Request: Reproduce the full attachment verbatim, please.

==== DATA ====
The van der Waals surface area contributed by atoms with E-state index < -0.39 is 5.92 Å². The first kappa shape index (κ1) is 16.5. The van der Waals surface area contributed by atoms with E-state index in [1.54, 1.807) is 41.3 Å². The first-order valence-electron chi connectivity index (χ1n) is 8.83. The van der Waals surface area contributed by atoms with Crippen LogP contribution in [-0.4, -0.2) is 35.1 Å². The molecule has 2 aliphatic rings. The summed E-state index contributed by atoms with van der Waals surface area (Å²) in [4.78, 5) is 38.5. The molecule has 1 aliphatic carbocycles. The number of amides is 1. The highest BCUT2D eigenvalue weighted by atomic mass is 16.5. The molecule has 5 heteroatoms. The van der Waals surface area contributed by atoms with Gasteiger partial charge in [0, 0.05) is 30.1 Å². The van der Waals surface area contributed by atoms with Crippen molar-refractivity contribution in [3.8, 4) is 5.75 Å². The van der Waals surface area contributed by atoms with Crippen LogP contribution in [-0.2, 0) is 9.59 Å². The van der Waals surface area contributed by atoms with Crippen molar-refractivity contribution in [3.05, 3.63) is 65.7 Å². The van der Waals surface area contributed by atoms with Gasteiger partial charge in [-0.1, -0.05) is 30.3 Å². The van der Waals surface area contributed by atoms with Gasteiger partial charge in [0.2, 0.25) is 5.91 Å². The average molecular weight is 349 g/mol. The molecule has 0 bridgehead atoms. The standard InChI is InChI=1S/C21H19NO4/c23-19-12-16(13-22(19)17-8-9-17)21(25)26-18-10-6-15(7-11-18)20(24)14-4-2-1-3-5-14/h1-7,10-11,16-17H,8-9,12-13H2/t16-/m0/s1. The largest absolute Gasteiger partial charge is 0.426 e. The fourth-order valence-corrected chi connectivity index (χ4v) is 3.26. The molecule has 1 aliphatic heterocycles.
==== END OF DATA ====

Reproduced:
The van der Waals surface area contributed by atoms with E-state index < -0.39 is 5.92 Å². The first kappa shape index (κ1) is 16.5. The van der Waals surface area contributed by atoms with E-state index in [1.54, 1.807) is 41.3 Å². The first-order valence-electron chi connectivity index (χ1n) is 8.83. The van der Waals surface area contributed by atoms with Crippen LogP contribution in [-0.4, -0.2) is 35.1 Å². The molecule has 2 aliphatic rings. The summed E-state index contributed by atoms with van der Waals surface area (Å²) in [4.78, 5) is 38.5. The molecule has 1 aliphatic carbocycles. The number of amides is 1. The highest BCUT2D eigenvalue weighted by atomic mass is 16.5. The molecule has 5 heteroatoms. The van der Waals surface area contributed by atoms with Gasteiger partial charge in [0, 0.05) is 30.1 Å². The van der Waals surface area contributed by atoms with Crippen molar-refractivity contribution in [3.8, 4) is 5.75 Å². The van der Waals surface area contributed by atoms with Crippen LogP contribution in [-0.2, 0) is 9.59 Å². The van der Waals surface area contributed by atoms with Crippen molar-refractivity contribution in [3.05, 3.63) is 65.7 Å². The van der Waals surface area contributed by atoms with Gasteiger partial charge in [-0.1, -0.05) is 30.3 Å². The van der Waals surface area contributed by atoms with Gasteiger partial charge in [0.2, 0.25) is 5.91 Å². The average molecular weight is 349 g/mol. The molecule has 0 bridgehead atoms. The standard InChI is InChI=1S/C21H19NO4/c23-19-12-16(13-22(19)17-8-9-17)21(25)26-18-10-6-15(7-11-18)20(24)14-4-2-1-3-5-14/h1-7,10-11,16-17H,8-9,12-13H2/t16-/m0/s1. The largest absolute Gasteiger partial charge is 0.426 e. The fourth-order valence-corrected chi connectivity index (χ4v) is 3.26. The molecule has 1 aliphatic heterocycles.